Plea Bargaining, Just as it Ever Was?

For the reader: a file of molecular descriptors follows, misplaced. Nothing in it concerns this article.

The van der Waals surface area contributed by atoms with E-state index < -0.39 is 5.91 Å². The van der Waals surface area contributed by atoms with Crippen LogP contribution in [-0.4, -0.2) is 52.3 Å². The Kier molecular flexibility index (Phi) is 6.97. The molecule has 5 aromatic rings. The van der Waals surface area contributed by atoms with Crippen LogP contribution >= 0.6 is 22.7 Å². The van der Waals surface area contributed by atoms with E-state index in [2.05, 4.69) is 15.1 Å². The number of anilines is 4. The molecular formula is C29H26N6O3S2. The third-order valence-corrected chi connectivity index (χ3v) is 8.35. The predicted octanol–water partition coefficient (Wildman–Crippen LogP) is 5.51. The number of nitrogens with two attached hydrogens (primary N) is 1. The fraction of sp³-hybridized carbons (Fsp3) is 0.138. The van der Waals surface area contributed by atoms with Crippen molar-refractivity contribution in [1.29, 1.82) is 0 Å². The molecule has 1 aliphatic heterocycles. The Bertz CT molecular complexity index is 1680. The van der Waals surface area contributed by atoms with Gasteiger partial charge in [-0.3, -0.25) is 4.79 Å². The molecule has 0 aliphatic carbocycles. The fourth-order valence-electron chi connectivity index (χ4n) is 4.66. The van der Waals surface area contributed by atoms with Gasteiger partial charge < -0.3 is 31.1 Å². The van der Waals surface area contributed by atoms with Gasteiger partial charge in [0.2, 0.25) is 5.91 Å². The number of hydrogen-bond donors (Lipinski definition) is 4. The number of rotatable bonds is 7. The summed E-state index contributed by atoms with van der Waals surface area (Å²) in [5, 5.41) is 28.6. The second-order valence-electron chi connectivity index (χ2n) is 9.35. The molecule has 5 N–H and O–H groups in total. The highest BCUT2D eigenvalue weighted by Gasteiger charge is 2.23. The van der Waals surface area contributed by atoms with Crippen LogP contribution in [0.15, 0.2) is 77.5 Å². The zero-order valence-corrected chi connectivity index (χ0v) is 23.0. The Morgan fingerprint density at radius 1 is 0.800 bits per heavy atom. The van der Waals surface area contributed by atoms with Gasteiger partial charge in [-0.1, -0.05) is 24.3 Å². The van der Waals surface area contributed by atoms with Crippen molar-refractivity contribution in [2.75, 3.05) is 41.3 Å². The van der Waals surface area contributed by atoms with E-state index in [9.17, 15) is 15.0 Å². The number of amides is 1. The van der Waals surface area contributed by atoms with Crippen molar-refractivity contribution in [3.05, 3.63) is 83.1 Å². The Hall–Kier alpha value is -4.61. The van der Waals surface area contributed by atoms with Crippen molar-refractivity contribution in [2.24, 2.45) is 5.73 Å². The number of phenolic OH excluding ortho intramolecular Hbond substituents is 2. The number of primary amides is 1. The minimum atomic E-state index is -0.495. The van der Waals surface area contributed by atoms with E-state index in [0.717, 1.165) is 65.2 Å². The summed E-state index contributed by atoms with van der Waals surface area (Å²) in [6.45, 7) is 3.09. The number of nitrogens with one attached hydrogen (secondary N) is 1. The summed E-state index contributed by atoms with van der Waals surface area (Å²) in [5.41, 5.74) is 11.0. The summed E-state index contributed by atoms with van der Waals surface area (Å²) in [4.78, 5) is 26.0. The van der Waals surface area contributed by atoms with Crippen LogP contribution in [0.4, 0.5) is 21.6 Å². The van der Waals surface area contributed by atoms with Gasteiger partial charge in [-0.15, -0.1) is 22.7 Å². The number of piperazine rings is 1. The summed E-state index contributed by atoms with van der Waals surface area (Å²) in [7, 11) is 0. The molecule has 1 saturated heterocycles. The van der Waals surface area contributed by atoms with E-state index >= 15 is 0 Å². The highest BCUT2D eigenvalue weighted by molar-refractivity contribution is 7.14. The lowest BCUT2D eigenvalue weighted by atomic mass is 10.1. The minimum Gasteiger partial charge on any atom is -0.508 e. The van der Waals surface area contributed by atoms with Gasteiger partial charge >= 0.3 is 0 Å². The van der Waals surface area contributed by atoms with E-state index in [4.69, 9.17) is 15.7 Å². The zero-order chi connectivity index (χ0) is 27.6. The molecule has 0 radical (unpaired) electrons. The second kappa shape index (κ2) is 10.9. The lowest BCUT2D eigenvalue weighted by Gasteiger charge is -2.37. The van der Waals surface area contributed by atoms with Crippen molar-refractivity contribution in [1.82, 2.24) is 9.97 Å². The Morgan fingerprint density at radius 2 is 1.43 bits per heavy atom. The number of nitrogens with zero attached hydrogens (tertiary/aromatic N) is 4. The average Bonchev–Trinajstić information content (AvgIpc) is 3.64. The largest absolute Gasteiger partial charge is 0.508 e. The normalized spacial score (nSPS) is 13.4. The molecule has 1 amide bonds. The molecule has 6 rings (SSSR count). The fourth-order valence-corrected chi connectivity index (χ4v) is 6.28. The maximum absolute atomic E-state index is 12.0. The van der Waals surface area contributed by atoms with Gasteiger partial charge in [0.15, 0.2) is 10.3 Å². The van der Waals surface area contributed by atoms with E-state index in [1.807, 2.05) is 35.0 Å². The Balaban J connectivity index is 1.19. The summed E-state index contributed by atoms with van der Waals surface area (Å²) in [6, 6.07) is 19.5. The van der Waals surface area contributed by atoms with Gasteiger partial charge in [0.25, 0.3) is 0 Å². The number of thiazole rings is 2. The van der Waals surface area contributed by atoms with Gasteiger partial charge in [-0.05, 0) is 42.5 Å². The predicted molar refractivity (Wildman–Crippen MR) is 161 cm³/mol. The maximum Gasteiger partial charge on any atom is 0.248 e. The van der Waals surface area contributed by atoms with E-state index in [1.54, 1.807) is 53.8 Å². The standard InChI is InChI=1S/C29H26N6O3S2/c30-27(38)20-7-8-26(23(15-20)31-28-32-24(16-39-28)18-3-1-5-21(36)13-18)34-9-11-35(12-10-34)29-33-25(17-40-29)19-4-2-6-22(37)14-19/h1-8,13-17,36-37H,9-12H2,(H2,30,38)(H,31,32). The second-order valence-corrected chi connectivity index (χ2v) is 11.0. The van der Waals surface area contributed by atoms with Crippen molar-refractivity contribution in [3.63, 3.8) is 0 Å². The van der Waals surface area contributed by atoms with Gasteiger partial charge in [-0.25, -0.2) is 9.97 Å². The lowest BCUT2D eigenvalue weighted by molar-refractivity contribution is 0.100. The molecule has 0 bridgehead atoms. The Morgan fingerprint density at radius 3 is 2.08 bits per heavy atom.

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Newspaper articles and constitutional scholars have called the recent U.S. Supreme Court cases of Missouri v. Frye and Lafler v. Cooper “landmark” and “game-changing” as the cases held that defendants have a right to competent assistance of counsel during plea bargaining. Beyond the constitutional and appellate court implications, will these cases make a difference in the day-to-day practice of plea bargaining? My first reaction, as a former Deputy Public Defender in Los Angeles was to scoff and say, “no way!” Any competent defense lawyer knows better than to do as Frye’s lawyer and fail to convey an offer, which is a basic ethical duty of all lawyers. Likewise, every first-year law student should understand how wrong Lafler’s lawyer was to advise his client that the prosecutor would not be able to prove an attempted murder charge because the four shots he fired landed below the victim’s waist and not above. However, on further reflection, I think these cases may lead to some changes in plea bargaining practice, in large part due to how judges and prosecutors are reacting.
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